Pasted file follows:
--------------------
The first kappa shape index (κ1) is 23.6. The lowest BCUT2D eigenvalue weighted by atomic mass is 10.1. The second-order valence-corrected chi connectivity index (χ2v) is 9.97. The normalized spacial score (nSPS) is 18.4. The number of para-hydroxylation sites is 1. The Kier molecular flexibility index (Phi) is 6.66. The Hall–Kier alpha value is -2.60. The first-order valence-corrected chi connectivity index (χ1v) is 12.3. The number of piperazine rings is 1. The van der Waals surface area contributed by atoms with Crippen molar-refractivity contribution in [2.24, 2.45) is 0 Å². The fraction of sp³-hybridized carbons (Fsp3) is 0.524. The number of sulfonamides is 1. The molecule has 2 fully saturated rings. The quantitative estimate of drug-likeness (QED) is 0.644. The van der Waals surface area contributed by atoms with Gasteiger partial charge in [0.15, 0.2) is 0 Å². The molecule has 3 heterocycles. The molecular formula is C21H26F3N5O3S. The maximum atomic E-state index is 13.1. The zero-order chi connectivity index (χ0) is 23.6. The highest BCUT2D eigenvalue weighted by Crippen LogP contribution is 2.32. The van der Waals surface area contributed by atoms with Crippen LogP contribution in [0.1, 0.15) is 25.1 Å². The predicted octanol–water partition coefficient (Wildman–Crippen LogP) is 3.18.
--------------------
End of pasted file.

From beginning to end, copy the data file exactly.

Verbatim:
The first kappa shape index (κ1) is 23.6. The lowest BCUT2D eigenvalue weighted by atomic mass is 10.1. The second-order valence-corrected chi connectivity index (χ2v) is 9.97. The normalized spacial score (nSPS) is 18.4. The number of para-hydroxylation sites is 1. The Kier molecular flexibility index (Phi) is 6.66. The Hall–Kier alpha value is -2.60. The first-order valence-corrected chi connectivity index (χ1v) is 12.3. The number of piperazine rings is 1. The van der Waals surface area contributed by atoms with Crippen molar-refractivity contribution in [2.24, 2.45) is 0 Å². The fraction of sp³-hybridized carbons (Fsp3) is 0.524. The number of sulfonamides is 1. The molecule has 2 fully saturated rings. The quantitative estimate of drug-likeness (QED) is 0.644. The van der Waals surface area contributed by atoms with Gasteiger partial charge in [0.15, 0.2) is 0 Å². The molecule has 3 heterocycles. The molecular formula is C21H26F3N5O3S. The maximum atomic E-state index is 13.1. The zero-order chi connectivity index (χ0) is 23.6. The highest BCUT2D eigenvalue weighted by Crippen LogP contribution is 2.32. The van der Waals surface area contributed by atoms with Crippen LogP contribution in [0.1, 0.15) is 25.1 Å². The predicted octanol–water partition coefficient (Wildman–Crippen LogP) is 3.18.